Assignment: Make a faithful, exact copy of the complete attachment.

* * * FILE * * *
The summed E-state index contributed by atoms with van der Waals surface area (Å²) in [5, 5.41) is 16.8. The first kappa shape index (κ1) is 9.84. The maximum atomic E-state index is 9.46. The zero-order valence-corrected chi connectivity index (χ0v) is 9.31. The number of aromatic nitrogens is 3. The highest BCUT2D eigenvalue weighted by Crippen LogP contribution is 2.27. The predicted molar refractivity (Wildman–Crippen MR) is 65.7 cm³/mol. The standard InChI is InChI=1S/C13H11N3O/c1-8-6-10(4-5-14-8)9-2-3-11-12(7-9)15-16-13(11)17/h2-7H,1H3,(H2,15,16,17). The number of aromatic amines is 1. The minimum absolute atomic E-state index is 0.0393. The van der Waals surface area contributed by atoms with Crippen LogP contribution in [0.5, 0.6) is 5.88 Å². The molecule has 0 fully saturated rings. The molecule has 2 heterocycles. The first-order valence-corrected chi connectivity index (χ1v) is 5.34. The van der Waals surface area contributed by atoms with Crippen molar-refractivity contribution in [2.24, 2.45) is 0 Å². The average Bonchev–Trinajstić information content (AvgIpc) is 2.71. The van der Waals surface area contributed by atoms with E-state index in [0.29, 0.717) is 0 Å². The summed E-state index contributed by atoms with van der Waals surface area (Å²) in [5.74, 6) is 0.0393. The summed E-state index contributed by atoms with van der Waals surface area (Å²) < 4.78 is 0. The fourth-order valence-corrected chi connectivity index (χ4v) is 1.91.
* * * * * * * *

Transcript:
The summed E-state index contributed by atoms with van der Waals surface area (Å²) in [5, 5.41) is 16.8. The first kappa shape index (κ1) is 9.84. The maximum atomic E-state index is 9.46. The zero-order valence-corrected chi connectivity index (χ0v) is 9.31. The number of aromatic nitrogens is 3. The highest BCUT2D eigenvalue weighted by Crippen LogP contribution is 2.27. The predicted molar refractivity (Wildman–Crippen MR) is 65.7 cm³/mol. The standard InChI is InChI=1S/C13H11N3O/c1-8-6-10(4-5-14-8)9-2-3-11-12(7-9)15-16-13(11)17/h2-7H,1H3,(H2,15,16,17). The number of aromatic amines is 1. The minimum absolute atomic E-state index is 0.0393. The van der Waals surface area contributed by atoms with Crippen LogP contribution in [0.5, 0.6) is 5.88 Å². The molecule has 0 fully saturated rings. The molecule has 2 heterocycles. The first-order valence-corrected chi connectivity index (χ1v) is 5.34. The van der Waals surface area contributed by atoms with Crippen molar-refractivity contribution in [2.24, 2.45) is 0 Å². The average Bonchev–Trinajstić information content (AvgIpc) is 2.71. The van der Waals surface area contributed by atoms with E-state index in [0.29, 0.717) is 0 Å². The summed E-state index contributed by atoms with van der Waals surface area (Å²) in [5.74, 6) is 0.0393. The summed E-state index contributed by atoms with van der Waals surface area (Å²) < 4.78 is 0. The fourth-order valence-corrected chi connectivity index (χ4v) is 1.91.